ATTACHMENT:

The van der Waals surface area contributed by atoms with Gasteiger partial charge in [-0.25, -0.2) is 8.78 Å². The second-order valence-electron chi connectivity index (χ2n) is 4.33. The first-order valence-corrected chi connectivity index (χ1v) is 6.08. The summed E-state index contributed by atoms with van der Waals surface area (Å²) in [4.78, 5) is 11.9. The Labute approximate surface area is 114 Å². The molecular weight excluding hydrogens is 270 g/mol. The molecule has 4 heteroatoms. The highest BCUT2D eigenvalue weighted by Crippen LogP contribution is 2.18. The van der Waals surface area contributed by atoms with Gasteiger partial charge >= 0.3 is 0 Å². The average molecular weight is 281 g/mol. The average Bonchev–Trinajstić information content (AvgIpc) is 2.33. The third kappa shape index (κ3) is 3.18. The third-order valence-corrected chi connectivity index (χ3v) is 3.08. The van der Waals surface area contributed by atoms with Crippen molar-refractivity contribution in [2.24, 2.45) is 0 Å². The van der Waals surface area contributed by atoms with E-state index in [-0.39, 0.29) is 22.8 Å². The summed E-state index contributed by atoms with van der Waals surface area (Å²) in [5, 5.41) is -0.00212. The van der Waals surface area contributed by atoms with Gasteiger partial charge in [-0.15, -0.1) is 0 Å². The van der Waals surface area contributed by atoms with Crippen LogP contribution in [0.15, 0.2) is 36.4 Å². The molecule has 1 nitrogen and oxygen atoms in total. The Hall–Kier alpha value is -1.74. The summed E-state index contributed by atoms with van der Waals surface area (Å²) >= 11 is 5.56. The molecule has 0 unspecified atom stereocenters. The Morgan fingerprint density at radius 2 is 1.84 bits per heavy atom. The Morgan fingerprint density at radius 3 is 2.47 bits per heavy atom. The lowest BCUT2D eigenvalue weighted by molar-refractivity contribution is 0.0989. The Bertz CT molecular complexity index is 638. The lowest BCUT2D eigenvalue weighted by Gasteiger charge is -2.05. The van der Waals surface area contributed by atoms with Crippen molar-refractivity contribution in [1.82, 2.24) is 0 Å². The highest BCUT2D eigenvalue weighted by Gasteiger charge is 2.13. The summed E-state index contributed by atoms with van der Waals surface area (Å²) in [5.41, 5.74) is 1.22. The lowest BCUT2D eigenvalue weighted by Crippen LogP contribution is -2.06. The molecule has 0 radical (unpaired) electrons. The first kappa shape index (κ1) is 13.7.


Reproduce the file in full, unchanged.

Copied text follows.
The van der Waals surface area contributed by atoms with Gasteiger partial charge in [-0.25, -0.2) is 8.78 Å². The second-order valence-electron chi connectivity index (χ2n) is 4.33. The first-order valence-corrected chi connectivity index (χ1v) is 6.08. The summed E-state index contributed by atoms with van der Waals surface area (Å²) in [4.78, 5) is 11.9. The Labute approximate surface area is 114 Å². The molecular weight excluding hydrogens is 270 g/mol. The molecule has 4 heteroatoms. The highest BCUT2D eigenvalue weighted by Crippen LogP contribution is 2.18. The van der Waals surface area contributed by atoms with Gasteiger partial charge >= 0.3 is 0 Å². The average molecular weight is 281 g/mol. The average Bonchev–Trinajstić information content (AvgIpc) is 2.33. The third kappa shape index (κ3) is 3.18. The third-order valence-corrected chi connectivity index (χ3v) is 3.08. The van der Waals surface area contributed by atoms with Crippen molar-refractivity contribution in [2.24, 2.45) is 0 Å². The van der Waals surface area contributed by atoms with E-state index in [-0.39, 0.29) is 22.8 Å². The summed E-state index contributed by atoms with van der Waals surface area (Å²) in [5, 5.41) is -0.00212. The van der Waals surface area contributed by atoms with Gasteiger partial charge in [-0.15, -0.1) is 0 Å². The van der Waals surface area contributed by atoms with Crippen LogP contribution in [0.15, 0.2) is 36.4 Å². The molecule has 1 nitrogen and oxygen atoms in total. The Hall–Kier alpha value is -1.74. The summed E-state index contributed by atoms with van der Waals surface area (Å²) >= 11 is 5.56. The molecule has 0 unspecified atom stereocenters. The Morgan fingerprint density at radius 2 is 1.84 bits per heavy atom. The Morgan fingerprint density at radius 3 is 2.47 bits per heavy atom. The lowest BCUT2D eigenvalue weighted by molar-refractivity contribution is 0.0989. The Bertz CT molecular complexity index is 638. The lowest BCUT2D eigenvalue weighted by Gasteiger charge is -2.05. The van der Waals surface area contributed by atoms with Crippen molar-refractivity contribution in [1.82, 2.24) is 0 Å². The highest BCUT2D eigenvalue weighted by Gasteiger charge is 2.13. The summed E-state index contributed by atoms with van der Waals surface area (Å²) in [5.41, 5.74) is 1.22. The lowest BCUT2D eigenvalue weighted by Crippen LogP contribution is -2.06. The molecule has 0 radical (unpaired) electrons. The first kappa shape index (κ1) is 13.7.